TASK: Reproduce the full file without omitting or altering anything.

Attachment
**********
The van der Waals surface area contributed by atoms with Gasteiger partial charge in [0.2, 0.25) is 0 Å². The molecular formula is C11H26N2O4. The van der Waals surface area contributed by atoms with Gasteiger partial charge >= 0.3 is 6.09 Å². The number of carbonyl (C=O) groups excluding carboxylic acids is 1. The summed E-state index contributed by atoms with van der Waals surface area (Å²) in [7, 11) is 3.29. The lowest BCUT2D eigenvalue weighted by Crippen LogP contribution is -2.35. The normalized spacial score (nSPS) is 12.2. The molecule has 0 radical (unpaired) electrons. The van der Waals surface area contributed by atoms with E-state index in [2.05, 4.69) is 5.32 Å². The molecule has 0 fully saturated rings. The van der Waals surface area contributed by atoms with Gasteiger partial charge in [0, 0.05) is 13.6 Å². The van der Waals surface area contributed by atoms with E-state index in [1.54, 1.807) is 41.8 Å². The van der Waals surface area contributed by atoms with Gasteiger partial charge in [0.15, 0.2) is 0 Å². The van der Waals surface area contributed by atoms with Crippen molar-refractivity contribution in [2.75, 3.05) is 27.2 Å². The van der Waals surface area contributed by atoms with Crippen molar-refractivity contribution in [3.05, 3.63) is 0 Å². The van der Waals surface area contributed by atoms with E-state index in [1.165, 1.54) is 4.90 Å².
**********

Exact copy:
The van der Waals surface area contributed by atoms with Gasteiger partial charge in [0.2, 0.25) is 0 Å². The molecular formula is C11H26N2O4. The van der Waals surface area contributed by atoms with Gasteiger partial charge >= 0.3 is 6.09 Å². The number of carbonyl (C=O) groups excluding carboxylic acids is 1. The summed E-state index contributed by atoms with van der Waals surface area (Å²) in [7, 11) is 3.29. The lowest BCUT2D eigenvalue weighted by Crippen LogP contribution is -2.35. The normalized spacial score (nSPS) is 12.2. The molecule has 0 radical (unpaired) electrons. The van der Waals surface area contributed by atoms with E-state index in [2.05, 4.69) is 5.32 Å². The molecule has 0 fully saturated rings. The van der Waals surface area contributed by atoms with Gasteiger partial charge in [0, 0.05) is 13.6 Å². The van der Waals surface area contributed by atoms with E-state index in [1.54, 1.807) is 41.8 Å². The van der Waals surface area contributed by atoms with Gasteiger partial charge in [0.15, 0.2) is 0 Å². The van der Waals surface area contributed by atoms with Crippen molar-refractivity contribution in [2.75, 3.05) is 27.2 Å². The van der Waals surface area contributed by atoms with Crippen molar-refractivity contribution in [3.05, 3.63) is 0 Å². The van der Waals surface area contributed by atoms with E-state index in [1.165, 1.54) is 4.90 Å².